Invoking the famous words of the poet Dylan Thomas, Edi later described his brother as ‘raging against the dying of the light’, and certainly Danny determinedly continued to work at Wellcome for as long as he was able, as well as bringing his expertise to other causes he believed in. Among them was a charity-turned-social business called Debate Mate, which improves social mobility by teaching debating skills in school.

Its founder was Margaret McCabe, who had become friends with Danny after meeting him while both canvassed for the Labour Party in South-West London in the early Noughties, and who recalls him singing karaoke at the company Christmas party and eschewing City bigwigs and celebrities at events and fundraisers before his illness left him effectively housebound.

Danny Truell, former chief investment officer of Britain’s biggest charity the Wellcome Trust, died in September 2019 at the age of just 55

Danny Truell, former chief investment officer of Britain’s biggest charity the Wellcome Trust, died in September 2019 at the age of just 55

Danny's older brother Edi Truell, also a leading financier, is suing Miss Zalinska alongside his co-executor John Hatchard

Danny’s older brother Edi Truell, also a leading financier, is suing Miss Zalinska alongside his co-executor John Hatchard

‘He would regularly walk past the VIPs at our events and extend his small and increasingly fragile hand to a ten-year-old from a primary school in the East End,’ she recalled in a tribute posted online following his death. By 2017 however, Danny’s physical health had declined to the extent that he needed to use a wheelchair and, from 2017 onwards, he was largely housebound.

The court was told by Ms Zalinska that at the time of his death he was also dependent on alcohol.

It proved to be just one of many affecting details aired in the protracted legal action, in which Edi and Hatchard claimed that Ms Zalinska wrongfully took £4 million from Danny’s estate before he died. That sum includes £1.34 million paid between 2013 and 2018 to a company through which she operated her now defunct South London nightclub, the Southwark Rooms — a cocktail lounge close to London’s Southwark Bridge — £1.37 million on spending and withdrawals using Danny’s debit card and £915,000 paid to Magdalena through electronic transfers.

It also included the £750,000 flat in Clapham where Ms Zalinska’s body was found, the interest in which had been signed over to her by Danny prior to his death.

In what has proved to be an increasingly convoluted and bitter case, in July 2020, Truell and Hatchard successfully applied for an order to freeze Ms Zalinska’s bank balance, limiting her to a £500-a-week allowance to pay for her upkeep and reasonable legal expenses.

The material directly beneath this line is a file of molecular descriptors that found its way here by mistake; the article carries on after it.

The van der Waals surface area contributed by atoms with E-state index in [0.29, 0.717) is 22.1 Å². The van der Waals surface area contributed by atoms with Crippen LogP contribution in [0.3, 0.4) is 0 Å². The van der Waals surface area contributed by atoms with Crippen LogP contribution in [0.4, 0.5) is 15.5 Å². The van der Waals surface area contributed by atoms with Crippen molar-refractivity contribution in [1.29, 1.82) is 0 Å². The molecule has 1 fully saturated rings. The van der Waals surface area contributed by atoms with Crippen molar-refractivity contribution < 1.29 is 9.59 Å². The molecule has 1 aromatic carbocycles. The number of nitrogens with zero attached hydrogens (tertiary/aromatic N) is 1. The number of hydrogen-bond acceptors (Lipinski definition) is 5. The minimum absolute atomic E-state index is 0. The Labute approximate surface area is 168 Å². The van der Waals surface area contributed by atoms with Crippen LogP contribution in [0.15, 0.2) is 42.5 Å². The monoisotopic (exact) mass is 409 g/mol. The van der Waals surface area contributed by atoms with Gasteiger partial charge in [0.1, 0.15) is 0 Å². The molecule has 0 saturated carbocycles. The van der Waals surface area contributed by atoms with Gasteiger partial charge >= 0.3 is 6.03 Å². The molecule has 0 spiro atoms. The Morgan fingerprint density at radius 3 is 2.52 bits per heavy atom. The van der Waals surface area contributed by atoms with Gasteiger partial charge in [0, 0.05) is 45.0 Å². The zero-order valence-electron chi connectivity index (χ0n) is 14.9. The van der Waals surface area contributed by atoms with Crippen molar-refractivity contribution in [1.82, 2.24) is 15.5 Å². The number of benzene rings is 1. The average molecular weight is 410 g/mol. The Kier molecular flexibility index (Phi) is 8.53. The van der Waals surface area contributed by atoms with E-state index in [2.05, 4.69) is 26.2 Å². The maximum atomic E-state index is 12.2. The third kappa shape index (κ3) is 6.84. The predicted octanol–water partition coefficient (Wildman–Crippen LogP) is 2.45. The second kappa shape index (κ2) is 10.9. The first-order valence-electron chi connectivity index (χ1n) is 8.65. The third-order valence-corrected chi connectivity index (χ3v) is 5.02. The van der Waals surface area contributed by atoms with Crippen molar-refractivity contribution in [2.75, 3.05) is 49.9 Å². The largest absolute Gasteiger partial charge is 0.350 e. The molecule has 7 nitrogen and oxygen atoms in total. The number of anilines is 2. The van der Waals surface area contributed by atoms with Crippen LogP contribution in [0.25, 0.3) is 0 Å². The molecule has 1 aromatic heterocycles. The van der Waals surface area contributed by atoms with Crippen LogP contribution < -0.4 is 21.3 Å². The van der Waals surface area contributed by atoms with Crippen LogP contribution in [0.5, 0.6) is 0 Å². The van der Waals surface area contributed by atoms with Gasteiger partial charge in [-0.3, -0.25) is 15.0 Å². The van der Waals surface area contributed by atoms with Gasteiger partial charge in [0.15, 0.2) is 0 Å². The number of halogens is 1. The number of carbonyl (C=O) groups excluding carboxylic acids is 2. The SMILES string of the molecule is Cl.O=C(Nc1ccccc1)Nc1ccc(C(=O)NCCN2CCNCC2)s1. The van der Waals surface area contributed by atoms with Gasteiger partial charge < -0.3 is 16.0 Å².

Instead, she made withdrawals and purchases totalling £76,000 in four weeks alone after the order was made.

They included more than £22,000 in cash withdrawals — often by multiple daily withdrawals up to an assumed daily limit of £1,000 —and £19,000 in bank transfers to her children Jan and Aleksandra and ex-husband Wojciek Zalins, and the remainder on Deliveroo food takeaways, taxis and online purchases including clothes, electronic goods and in-store supermarket shopping.

This excessive spending brought Edi and John to court once more last year, in a bid to see Ms Zalinska jailed for contempt of court.

In turn, during a dramatic day and a half-long stint in the witness box, Ms Zalinska was candid in her acknowledgment that her life had become increasingly chaotic in the months after her lover’s death.

Admitting that she had become drug and alcohol dependent to the extent that she could not remember much of the events of the previous summer, she painted a sordid portrait of a world in which she was extorted for money by unscrupulous individuals who threatened her unless she allowed them to use her debit card.

‘They were people I knew through Southwark Rooms,’ she told the court. ‘I have reflected on my relationship with these people. They were not friends at all. For a long time, they treated me like a cash machine and only ever showed up when they needed money from me.’

She went on: ‘I had been very fortunate with money through my relationship with Danny, but I became known as a soft touch and someone who always had money for anyone that asked.

‘I now regret being so naive about my situation.’

The court was also told that Ms Zalinska had been threatened both physically and verbally on several occasions, to the extent that she was hospitalised. In one incident in February last year, she had been beaten and dragged from her home in an incident that was reported to the police.

It led presiding judge, the Honourable Mr Justice Michael Green, to rule that it was rehabilitation, not punishment, that Ms Zalinska needed.

Handing down his verdict, he criticised Edi Truell and John Hatchard for bringing the contempt of court allegation against Ms Zalinska, deeming it ‘disproportionate’.

Concluding that he accepted the ‘broad thrust’ of her evidence, he said it was not for him to decide the nature of her relationship with Danny, but he believed her to be ‘rightly offended’ by any suggestion that she was not in a ‘deep and loving relationship’ with him.

Describing her as ‘extremely unwell’, he stated: ‘She is in desperate need of help.’

Today, that compassionate stance has been rendered all the more tragic in the light of this week’s news.

Yesterday, the door to Ms Zalinska’s flat was boarded up as her ex-husband Wojciek Zalins prepared to fly to London to oversee his former wife’s funeral arrangements. Speaking to the Mail yesterday, he declared that allegations that his wife was a call girl were ‘absolute rubbish’.

‘I do not know why such hurtful things were said about her in the court,’ he said. ‘That is wrong and should not have been said. She is not here to defend herself now so I will do it.’

It is one statement that no lawyer could dispute. What this means for the future of the late Danny Truell’s estate meanwhile, remains to be seen.

Source: Daily Mail UK

Leave a Reply

Your email address will not be published. Required fields are marked *

WP Radio
WP Radio